Your cat is suffering from diabetes or urinary issues.

Your dog has chronic skin or ear problems

Your dog or cat is overweight

Seizures, diarrhea, arthritis, bladder stones and other medical issues are also helped by a hypoallergenic, moist, home cooked diet

My new eBook is available at

http://mcompublishing.flyingcart.com/?p=detail&pid=9&cat_id=0

and at amazon.com

You’ll never have to worry about the ingredients in your pet’s food when you buy and cook them yourself!

You’ll be part of your pet’s health care team. The slow cooking recipes help cure and prevent many health care problems!

I have been cooking for my dogs for years and I will never stop! I think that healthful, homemade, foods prevent so many chronic medical problems and may even help our pets avoid cancer!

 

Dr. Greg’s Dog Dish Diet

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Update on Jim Sak and Snickers

Clearly a deadly creature

Last week I posted twice about Jim Sak and Snickers, his service dog that happens to be pit-bull-shaped.

Aurelia IA has a breed ban and ordered Snickers out of town, literally under pain of death. This is, of course, in direct conflict with federal law with regards to service animals and despite the fact that Mr. Sak has had Snicker for more than 5 trouble-free years. Snickers is pit-bull shaped, and no amount of common sense, evidence or facts is going to get in the way of Aurelia Iowa’s city government.

For example, here’s a very revealing quote from a story on MSNBC.

City Council member Jeff Bowen refused to answer questions about whether he thought the City was in violation of the Americans with Disabilities act. “Well I guess the attorneys will have to figure that out” Bowen told us, “I don’t have any comment.”

Wow. Nothing like standing up for yourself and your opinion. (Really. It’s nothing like it at all.)

See an update here:



Tomorrow there will be a hearing in Sioux City (which also has a failed breed ban of its own, BTW.) It’s possible that this hearing will result in Mr. Sak having his service dog returned immediately. It’s also possible that it will result in more delays or just a temporary decision.

Aurelia’s city government has refused to respond to request for comment, so there’s no reason to believe that they will go down without a fight.

Until this is resolved I am going to continue my fundraiser. While Mr. Sak’s legal representation is being supplied pro bono, Animal Farm Foundation has already provided housing and care for Snickers for over a week, and they still are a worthy beneficiary of our donations anyway.

Please chip in!



Update on Jim Sak and Snickers is a post from: Dog Spelled Forward


Dog Spelled Forward Website and Blog

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Lice: Myths & Facts part 1 of 2 – natural treatments

The Mamarama Crew gets head lice: How to treat without harsh pesticides. Promoting Hair Fairies
Video Rating: 3 / 5

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What to feed a dog with bladder crystals?

I was working out with my trainer this morning. He has two adorable little Springer spaniels, young rescue dogs. One had crystals in his urine and was put on a special pet food. Justin was feeding them Canidae, I had given him a bag of Life’s Abundance and I keep him in dog treats, but the little dog had a bladder problem (not related to the food) so the vet put him on Science Diet C/D.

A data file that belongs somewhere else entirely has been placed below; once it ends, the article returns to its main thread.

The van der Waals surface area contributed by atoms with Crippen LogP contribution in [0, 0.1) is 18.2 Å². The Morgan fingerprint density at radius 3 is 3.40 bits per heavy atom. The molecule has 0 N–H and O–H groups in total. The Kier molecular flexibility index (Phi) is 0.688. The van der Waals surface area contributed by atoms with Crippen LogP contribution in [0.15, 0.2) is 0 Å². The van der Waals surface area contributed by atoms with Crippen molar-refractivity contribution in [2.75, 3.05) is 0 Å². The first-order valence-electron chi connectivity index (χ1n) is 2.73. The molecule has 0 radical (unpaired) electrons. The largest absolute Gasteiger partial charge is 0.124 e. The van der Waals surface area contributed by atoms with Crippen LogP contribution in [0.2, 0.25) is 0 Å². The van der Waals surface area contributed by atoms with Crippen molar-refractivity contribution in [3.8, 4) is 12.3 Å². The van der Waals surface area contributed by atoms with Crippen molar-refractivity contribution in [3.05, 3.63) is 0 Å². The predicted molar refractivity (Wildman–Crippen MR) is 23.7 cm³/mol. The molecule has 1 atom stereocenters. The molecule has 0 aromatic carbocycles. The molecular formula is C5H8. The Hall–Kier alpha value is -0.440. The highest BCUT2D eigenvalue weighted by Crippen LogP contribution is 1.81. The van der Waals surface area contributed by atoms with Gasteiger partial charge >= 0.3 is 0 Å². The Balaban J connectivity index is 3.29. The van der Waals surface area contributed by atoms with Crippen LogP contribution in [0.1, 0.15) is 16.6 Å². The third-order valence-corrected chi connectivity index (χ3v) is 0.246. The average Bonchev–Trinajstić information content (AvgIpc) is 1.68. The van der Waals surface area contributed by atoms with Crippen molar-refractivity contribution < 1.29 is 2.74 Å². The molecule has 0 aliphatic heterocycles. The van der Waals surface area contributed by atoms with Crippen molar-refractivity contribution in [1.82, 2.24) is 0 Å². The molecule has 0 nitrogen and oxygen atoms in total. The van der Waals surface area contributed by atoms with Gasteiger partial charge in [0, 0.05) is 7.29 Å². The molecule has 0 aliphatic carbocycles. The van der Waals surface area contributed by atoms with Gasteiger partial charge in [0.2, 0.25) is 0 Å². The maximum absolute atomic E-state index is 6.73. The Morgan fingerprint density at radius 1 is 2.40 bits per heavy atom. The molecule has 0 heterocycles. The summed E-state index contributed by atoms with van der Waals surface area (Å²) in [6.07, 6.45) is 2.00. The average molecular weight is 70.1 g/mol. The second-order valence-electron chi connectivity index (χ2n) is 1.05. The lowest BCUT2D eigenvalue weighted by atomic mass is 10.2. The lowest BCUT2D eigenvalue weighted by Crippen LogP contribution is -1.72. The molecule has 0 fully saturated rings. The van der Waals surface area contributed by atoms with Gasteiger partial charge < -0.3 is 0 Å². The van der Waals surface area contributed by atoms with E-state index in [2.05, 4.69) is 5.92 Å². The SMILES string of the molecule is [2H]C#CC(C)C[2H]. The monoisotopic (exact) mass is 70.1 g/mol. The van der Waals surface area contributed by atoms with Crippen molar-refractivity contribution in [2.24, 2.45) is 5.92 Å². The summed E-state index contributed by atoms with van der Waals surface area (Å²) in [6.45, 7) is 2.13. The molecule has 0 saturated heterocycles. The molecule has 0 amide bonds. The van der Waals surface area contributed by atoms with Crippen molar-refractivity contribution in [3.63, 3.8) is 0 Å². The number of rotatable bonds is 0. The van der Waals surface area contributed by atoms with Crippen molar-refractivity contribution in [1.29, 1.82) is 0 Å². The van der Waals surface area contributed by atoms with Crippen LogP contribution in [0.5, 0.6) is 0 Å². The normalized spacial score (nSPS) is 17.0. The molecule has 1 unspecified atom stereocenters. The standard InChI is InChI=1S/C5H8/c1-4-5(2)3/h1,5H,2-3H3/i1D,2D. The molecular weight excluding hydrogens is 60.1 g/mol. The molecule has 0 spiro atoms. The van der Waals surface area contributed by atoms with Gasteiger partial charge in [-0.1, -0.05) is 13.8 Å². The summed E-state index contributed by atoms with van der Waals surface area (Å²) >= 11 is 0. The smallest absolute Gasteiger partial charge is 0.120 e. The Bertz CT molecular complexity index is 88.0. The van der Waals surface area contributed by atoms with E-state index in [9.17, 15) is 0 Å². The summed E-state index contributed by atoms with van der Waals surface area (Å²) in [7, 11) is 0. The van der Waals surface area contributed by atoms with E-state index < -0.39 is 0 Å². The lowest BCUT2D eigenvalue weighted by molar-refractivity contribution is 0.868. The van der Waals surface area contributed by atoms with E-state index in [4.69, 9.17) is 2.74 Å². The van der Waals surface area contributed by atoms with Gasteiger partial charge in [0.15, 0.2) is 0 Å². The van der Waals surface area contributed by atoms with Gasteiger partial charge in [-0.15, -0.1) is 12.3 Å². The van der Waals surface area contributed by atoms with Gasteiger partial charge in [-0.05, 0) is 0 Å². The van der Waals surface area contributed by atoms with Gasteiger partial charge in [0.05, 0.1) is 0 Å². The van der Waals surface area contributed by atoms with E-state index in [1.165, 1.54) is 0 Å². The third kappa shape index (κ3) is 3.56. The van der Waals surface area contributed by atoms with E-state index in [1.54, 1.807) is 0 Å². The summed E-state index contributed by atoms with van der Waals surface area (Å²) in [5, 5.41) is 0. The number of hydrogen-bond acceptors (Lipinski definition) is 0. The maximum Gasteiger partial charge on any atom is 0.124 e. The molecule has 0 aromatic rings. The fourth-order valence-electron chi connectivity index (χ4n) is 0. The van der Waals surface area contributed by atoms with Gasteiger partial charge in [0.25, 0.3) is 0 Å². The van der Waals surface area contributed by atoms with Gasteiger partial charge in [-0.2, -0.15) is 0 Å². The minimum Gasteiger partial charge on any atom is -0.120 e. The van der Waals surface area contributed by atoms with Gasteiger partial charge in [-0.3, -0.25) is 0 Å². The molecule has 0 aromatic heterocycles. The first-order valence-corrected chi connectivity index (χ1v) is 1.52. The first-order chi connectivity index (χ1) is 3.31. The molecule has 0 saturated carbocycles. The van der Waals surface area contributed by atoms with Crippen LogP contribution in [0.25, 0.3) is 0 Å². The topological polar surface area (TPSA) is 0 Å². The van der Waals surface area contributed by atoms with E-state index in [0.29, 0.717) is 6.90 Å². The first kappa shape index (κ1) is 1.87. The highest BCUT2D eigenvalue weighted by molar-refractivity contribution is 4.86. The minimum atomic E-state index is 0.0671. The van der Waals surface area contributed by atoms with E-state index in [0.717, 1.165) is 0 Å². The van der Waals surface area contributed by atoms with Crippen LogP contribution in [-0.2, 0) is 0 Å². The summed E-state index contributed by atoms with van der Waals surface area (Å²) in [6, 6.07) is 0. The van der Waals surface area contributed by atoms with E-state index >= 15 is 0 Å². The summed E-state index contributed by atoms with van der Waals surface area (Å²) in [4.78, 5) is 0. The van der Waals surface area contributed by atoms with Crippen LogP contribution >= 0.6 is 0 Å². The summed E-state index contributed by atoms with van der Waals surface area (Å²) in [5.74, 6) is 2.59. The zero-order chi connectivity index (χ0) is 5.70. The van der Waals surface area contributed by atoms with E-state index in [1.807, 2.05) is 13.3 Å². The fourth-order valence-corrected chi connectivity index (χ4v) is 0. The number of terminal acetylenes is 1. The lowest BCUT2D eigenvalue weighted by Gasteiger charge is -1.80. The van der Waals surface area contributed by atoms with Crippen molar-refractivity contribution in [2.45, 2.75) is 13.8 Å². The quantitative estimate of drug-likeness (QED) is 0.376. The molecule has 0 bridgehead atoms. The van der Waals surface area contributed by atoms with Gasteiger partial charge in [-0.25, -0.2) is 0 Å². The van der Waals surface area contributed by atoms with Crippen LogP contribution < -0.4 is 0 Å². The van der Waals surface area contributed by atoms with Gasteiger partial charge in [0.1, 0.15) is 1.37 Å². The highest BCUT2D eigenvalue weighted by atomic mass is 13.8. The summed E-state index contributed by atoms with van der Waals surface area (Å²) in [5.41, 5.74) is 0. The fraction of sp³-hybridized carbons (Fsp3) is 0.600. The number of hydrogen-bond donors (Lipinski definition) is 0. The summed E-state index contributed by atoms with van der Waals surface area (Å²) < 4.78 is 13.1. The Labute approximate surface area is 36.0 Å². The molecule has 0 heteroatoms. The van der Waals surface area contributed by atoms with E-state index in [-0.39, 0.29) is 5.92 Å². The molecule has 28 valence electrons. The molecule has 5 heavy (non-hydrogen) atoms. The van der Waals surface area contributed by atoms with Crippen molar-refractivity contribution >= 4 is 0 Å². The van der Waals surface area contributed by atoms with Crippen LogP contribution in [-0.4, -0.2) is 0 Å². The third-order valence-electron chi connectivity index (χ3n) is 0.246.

Knowing that I’m a holistic pet person and animal rescuer, asked me what he should put his little guy on. He definitely wanted a better food because the little dog is not gaining weight as well as his brother.

I was cautious about putting him on Life’s Abundance because in my experience with cats, UTI’s can be deadly so you have to give them prescription diets. But I gave him a 3.3 lb sample bag that I had in my car just to get him off the Beneful and told him I’d do some homework.

I’m so happy to say that, as long as the dog doesn’t have a chronic UTI problem or kidney stones, he can be on our food! Crystals don’t lead to kidney stones in dogs the way they do in cats. And they’re apparently quite common. It’s all about making sure you DO treat any infection that is present.

I am not a veterinarian so you should always run these ideas by your vet.

Here is my homework:

From JustAnswer.pet — answered by a real vet
http://www.justanswer.com/questions/xqw-causes-dog-urine-crystals

The main thing I see on the UA is the pH is high.

So now that I have some history…I will give you “my opinion” on this
problem.

Struvite crystals in a dogs urine…in the absence
of a UTI, don’t mean anything
…and don’t lead to anything. Acutally the crystals
can form in urine as it cools. In any case, you can take the urine from 100 dogs with out UTIs and maybe 40% have crystals…doesn’t mean anything. I do not agree that C/D is the correct food at this time.

Unfortunately, lots of vets treat these like they do cats, but the formula for cats, like acidifying urine and special foods…are not the treatment of choice.

Now, if this dog becomes chronic with UTIs, and struvite crystals progress calculi…then problems…but it will not be because she has crystals now…the issue
relies on the infections.

A premium food that is balanced is fine. Some of my clients will occasionally use cranberry pills…but the urine acidity is not as important in dogs as cats, but it can help alittle.

Here are some great natural tips to help your dog avoid crystals:

Once a diagnosis has been obtained from your veterinarian and treatment has been
implemented, it is important to adhere to these tips:

Keep fresh water available for the dog at all times, and encourage consumption of water. Keeping the kidneys and bladders flushed is of paramount importance to help prevent crystals and stone formation. Water consumption is very, very important!

Try and feed moist diets, such as fresh food diets, broths, canned diets and extra
water added to foods served.

Do not keep the dog confined, but allow access for urination at all times or as frequently as possible. Holding the urine causes concentrations that encourage crystal and stone formation.

Distilled water may be helpful in averting some cases of stone and crystal formation and check your own water supply for minerals if possible, especially if you have
hard water in your area.